Q. Do you have a favorite writing exercise that you can share?
A. There are many writing exercises that I love, but I think my favourite stems from people-watching. Sit on a bench somewhere and watch the people who pass. Ask questions about them. Where are they going? What job do they do? Once you see someone that sparks your imagination, gather in as many details as possible about that person and then write. Make up everything you don’t know, from where they live to what books they read. It doesn’t matter if that person leaves—maybe it’s even better—because now you are in the realm of fiction, using your imagination to springboard there.

Q. What are you working on now?
A. I am working on more picture books and a middle grade manuscript.

Q. Where can people find you? (Website, Twitter, Facebook, etc.)
A:
website: http://www.wendybooydegraaff.com/
Read about many other picture book authors and illustrators at On the Scene in 2016: https://onthescenein2016.wordpress.com/
Connect and share your favorite outdoorsy books on:
@BooyTweets: https://twitter.com/BooyTweets
Pinterest: https://www.pinterest.com/wbooydegraaff/salad-pie/
Goodreads: https://www.goodreads.com/author/show/14531750.Wendy_BooydeGraaff.

BUNNY'S BOOK CLUB

January 23, 2017

Tags: BUNNY'S BOOK CLUB, Annie Silvestro, Tatjana Mai-Wyss, Doubleday Books for Young Readers, February 7, 2017

Annie Silvestro has worked as a magazine editor, convention consultant, and mother. And on February 7th, all of her hard work on her first picture book will pay off when it is displayed in bookstores. Inspired by her costume in a preschool show, BUNNY'S BOOK CLUB is "a love letter to the pleasures of reading and libraries" (School Library Journal)

Q. Was BUNNY'S BOOK CLUB the first picture book manuscript you ever wrote? If not, what was the first picture book you wrote and what happened to it?
A. I had written many stories before Bunny. The very first was called LANCE THE LION, about a very vain but lonely lion who opens a hair salon in his cave. The story is locked away in a very deep drawer – I laugh about it now, but it will always have a place in my heart because it’s the idea that got me started as a writer.

Q. What inspired BUNNY'S BOOK CLUB?
A. Every year at the preschool my kids attended, the parents put on a show for the students. My first year in the show, I had a part as a bunny. I looked so ridiculous in my full-on bunny costume, I started brainstorming crazy things a bunny would do. One of those ideas planted the seed for BUNNY’S BOOK CLUB.

Q. How did you pick the title of your book?
A. My fantastic editor at Doubleday Books for Young Readers, Frances Gilbert, suggested the title after we went through a few rounds of edits and the original title no longer fit.

Q. What is your favorite part of the book? And was that part in the first draft?
A. I think my favorite part is when Porcupine confronts Bunny about what he’s been up to and Bunny tells him about books and the library for the first time. A form of that scene was in the first draft. I also like when the animals get busted by the librarian.

Q. How did you decide between telling the story in first or third person? 
A. I generally feel more comfortable writing in the third person – though I hope to spread my wings one of these days!

Q. How much of the story did you know when you began writing BUNNY'S BOOK CLUB?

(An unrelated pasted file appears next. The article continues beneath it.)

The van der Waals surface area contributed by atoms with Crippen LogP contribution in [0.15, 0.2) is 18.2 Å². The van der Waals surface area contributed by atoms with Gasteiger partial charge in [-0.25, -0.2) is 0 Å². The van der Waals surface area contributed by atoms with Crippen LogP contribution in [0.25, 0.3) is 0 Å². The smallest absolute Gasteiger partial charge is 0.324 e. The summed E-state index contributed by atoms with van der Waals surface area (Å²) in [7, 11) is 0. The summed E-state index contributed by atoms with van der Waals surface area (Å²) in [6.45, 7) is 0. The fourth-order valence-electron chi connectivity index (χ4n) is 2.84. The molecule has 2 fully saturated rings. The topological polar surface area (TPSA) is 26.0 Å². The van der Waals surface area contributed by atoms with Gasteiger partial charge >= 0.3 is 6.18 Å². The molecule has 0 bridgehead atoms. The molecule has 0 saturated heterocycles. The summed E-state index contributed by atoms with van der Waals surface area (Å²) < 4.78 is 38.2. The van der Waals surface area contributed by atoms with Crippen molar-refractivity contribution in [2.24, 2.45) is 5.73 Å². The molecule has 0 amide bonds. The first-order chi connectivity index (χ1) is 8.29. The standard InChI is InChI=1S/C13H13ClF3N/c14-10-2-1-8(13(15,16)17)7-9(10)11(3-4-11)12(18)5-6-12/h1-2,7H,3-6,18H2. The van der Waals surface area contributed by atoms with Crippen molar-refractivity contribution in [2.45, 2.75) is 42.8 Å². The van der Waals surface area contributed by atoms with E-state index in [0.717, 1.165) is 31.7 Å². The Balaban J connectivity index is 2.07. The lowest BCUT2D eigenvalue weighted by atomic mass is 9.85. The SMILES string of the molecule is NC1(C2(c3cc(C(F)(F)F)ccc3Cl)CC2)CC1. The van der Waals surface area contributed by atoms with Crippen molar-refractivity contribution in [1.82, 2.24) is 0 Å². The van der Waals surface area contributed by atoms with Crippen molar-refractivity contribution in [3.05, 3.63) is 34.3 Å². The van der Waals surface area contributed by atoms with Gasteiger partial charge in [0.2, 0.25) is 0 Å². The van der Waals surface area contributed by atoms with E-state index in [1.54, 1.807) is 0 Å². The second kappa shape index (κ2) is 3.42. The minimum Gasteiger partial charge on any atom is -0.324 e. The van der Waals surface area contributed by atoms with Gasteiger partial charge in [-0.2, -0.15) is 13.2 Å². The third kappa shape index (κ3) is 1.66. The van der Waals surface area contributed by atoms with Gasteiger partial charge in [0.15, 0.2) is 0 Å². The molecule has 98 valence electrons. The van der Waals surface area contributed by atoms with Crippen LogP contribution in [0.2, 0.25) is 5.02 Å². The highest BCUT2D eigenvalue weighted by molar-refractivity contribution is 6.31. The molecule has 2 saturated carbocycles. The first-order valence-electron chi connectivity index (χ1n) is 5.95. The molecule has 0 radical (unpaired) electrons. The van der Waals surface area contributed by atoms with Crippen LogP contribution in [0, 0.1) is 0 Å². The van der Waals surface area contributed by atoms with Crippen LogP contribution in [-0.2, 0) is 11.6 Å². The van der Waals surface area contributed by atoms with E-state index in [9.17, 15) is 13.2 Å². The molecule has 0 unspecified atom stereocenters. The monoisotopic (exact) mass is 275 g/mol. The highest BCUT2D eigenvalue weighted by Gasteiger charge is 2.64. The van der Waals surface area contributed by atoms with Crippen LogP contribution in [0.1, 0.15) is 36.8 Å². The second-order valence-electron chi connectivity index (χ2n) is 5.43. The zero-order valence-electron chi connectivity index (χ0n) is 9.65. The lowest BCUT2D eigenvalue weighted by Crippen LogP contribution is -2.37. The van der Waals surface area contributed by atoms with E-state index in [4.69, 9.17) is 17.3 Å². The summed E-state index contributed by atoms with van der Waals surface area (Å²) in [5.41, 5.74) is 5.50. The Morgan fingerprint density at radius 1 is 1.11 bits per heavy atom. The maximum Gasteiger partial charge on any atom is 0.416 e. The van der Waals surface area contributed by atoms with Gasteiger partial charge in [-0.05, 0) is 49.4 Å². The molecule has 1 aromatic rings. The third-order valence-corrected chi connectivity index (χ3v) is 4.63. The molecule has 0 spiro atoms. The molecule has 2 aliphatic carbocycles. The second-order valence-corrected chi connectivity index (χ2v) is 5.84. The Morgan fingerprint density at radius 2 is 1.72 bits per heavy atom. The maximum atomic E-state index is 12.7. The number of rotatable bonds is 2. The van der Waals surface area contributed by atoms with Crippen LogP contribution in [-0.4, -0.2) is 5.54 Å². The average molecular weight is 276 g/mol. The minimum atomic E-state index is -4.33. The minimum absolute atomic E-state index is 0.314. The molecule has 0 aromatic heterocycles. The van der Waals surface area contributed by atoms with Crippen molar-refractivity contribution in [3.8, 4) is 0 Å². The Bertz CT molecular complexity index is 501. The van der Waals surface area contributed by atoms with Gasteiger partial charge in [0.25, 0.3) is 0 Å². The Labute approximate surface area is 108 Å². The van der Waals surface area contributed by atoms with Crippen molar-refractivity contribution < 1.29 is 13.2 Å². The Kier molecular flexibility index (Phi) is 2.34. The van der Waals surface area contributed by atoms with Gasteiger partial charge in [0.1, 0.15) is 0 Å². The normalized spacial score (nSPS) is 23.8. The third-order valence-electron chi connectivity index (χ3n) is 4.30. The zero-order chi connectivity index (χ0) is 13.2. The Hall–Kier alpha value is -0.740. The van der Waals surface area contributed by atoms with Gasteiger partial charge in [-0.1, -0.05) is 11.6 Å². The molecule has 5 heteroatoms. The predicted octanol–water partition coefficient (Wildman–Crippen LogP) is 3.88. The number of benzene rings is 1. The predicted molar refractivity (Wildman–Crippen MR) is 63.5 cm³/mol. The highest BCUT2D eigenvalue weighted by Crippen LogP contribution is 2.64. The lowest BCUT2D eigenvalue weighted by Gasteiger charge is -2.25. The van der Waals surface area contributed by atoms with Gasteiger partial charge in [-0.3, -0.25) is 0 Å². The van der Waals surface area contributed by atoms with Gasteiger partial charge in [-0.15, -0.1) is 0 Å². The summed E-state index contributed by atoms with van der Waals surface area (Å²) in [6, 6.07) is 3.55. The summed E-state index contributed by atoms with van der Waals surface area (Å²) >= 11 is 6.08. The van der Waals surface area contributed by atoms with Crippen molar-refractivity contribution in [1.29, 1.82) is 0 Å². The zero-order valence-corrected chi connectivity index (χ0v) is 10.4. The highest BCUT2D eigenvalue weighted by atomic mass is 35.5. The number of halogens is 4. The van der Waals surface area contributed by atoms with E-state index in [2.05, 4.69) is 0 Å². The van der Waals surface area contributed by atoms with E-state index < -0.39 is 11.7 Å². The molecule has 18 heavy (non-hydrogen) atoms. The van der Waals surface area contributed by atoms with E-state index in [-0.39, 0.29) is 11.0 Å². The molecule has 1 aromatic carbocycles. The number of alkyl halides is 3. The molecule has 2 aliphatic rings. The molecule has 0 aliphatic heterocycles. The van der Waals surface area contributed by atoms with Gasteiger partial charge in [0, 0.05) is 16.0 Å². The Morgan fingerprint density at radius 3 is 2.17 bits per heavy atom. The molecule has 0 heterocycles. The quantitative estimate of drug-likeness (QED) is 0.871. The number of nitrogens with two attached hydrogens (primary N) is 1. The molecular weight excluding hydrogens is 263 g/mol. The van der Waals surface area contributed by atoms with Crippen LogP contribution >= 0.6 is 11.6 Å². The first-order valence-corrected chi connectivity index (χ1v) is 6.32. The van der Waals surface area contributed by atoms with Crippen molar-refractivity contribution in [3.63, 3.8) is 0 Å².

A. The theme of the story and Bunny’s love of books were always central. I knew how the story was going to end up, but the “how” changed quite a bit over the course of many revisions.

Q. Did BUNNY'S BOOK CLUB receive any rejection letters? If so, how many (ballpark)?
A. Yes! I had a good number of rejections. I am grateful that my amazing agent, Liza Voges, saw its potential and that my editor was willing to take a chance on it!

Q. Describe your reaction when you received an offer on BUNNY'S BOOK CLUB.
A. Screaming. Lots and lots of happy screaming! I was in the car on a road trip with my family. I may have frightened my children (briefly).

Q. What kind of input did you have in choosing an illustrator for the book? 
A. The team at Doubleday chose Tatjana Mai-Wyss and I was over-the-moon when I heard. I am in love with her beautiful and charming illustrations!

Q. What jumped out at you when you saw the first sketches and jacket cover?
A. I was beyond thrilled. Bunny and his friends are so adorable and each has his or her own unique personality. The porcupine hugging the book absolutely steals my heart. I adore the final spread and the cover is so bright and happy, it makes me smile every time I see it.

Q. How long did BUNNY'S BOOK CLUB take to be published—from the time you received an offer until it was printed?
A. Three years.

Q. What is your #1 tip to those who want to write picture books?
A. Join the SCBWI! I owe so much to this incredible organization – I can’t say enough positive things about it. Otherwise, read as much as you can and write as much as you can.

Q. Do you have a favorite writing exercise that you can share?
A. My favorite and most necessary exercise is reading a story out loud so I can really hear the areas that are working and the ones that are not.

Q. What are you working on now?
A. I have a few picture books ideas that I’m working through, and I’m also tackling a chapter book which I’m really excited about.

Q. Where can people find you? (Website, Twitter, Facebook, etc.)
A. Please find me on my website: www.anniesilvestro.com or on Twitter and Instagram, @anniesilvestro

PAX AND BLUE

January 16, 2017

Tags: PAX AND BLUE by Lori Richmond (Simon & Schuster/Paula Wiseman Books, February 7, 2017)